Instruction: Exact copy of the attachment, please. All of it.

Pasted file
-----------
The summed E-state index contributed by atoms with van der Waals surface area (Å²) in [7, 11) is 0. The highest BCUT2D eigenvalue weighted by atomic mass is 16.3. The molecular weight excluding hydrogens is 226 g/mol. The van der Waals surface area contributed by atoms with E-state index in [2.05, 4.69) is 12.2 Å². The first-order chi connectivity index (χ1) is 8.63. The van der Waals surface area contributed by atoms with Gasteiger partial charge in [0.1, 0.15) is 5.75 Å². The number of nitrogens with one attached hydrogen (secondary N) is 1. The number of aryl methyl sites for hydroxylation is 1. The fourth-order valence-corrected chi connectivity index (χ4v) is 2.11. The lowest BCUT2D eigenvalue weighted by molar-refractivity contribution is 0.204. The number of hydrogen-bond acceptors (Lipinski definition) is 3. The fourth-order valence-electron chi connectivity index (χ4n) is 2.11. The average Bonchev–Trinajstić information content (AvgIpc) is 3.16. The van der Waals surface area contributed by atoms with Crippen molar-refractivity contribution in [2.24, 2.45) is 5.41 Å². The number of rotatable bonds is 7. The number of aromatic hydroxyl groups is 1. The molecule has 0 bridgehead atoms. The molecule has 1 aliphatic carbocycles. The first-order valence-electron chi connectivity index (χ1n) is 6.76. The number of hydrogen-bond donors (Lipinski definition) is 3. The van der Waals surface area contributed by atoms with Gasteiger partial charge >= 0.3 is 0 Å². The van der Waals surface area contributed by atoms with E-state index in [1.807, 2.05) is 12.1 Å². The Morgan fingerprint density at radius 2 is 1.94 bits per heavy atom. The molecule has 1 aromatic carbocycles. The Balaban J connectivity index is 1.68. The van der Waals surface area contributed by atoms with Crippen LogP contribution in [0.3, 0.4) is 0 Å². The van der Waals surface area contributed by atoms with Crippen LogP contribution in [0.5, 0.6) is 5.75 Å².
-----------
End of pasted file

The summed E-state index contributed by atoms with van der Waals surface area (Å²) in [7, 11) is 0. The highest BCUT2D eigenvalue weighted by atomic mass is 16.3. The molecular weight excluding hydrogens is 226 g/mol. The van der Waals surface area contributed by atoms with E-state index in [2.05, 4.69) is 12.2 Å². The first-order chi connectivity index (χ1) is 8.63. The van der Waals surface area contributed by atoms with Gasteiger partial charge in [0.1, 0.15) is 5.75 Å². The number of nitrogens with one attached hydrogen (secondary N) is 1. The number of aryl methyl sites for hydroxylation is 1. The fourth-order valence-corrected chi connectivity index (χ4v) is 2.11. The lowest BCUT2D eigenvalue weighted by molar-refractivity contribution is 0.204. The number of hydrogen-bond acceptors (Lipinski definition) is 3. The fourth-order valence-electron chi connectivity index (χ4n) is 2.11. The average Bonchev–Trinajstić information content (AvgIpc) is 3.16. The van der Waals surface area contributed by atoms with Crippen molar-refractivity contribution in [2.24, 2.45) is 5.41 Å². The number of rotatable bonds is 7. The number of aromatic hydroxyl groups is 1. The molecule has 0 bridgehead atoms. The molecule has 1 aliphatic carbocycles. The first-order valence-electron chi connectivity index (χ1n) is 6.76. The number of hydrogen-bond donors (Lipinski definition) is 3. The van der Waals surface area contributed by atoms with Gasteiger partial charge >= 0.3 is 0 Å². The van der Waals surface area contributed by atoms with E-state index in [1.807, 2.05) is 12.1 Å². The Morgan fingerprint density at radius 2 is 1.94 bits per heavy atom. The molecule has 1 aromatic carbocycles. The Balaban J connectivity index is 1.68. The van der Waals surface area contributed by atoms with Crippen LogP contribution in [0.3, 0.4) is 0 Å². The van der Waals surface area contributed by atoms with Crippen LogP contribution in [0.5, 0.6) is 5.75 Å².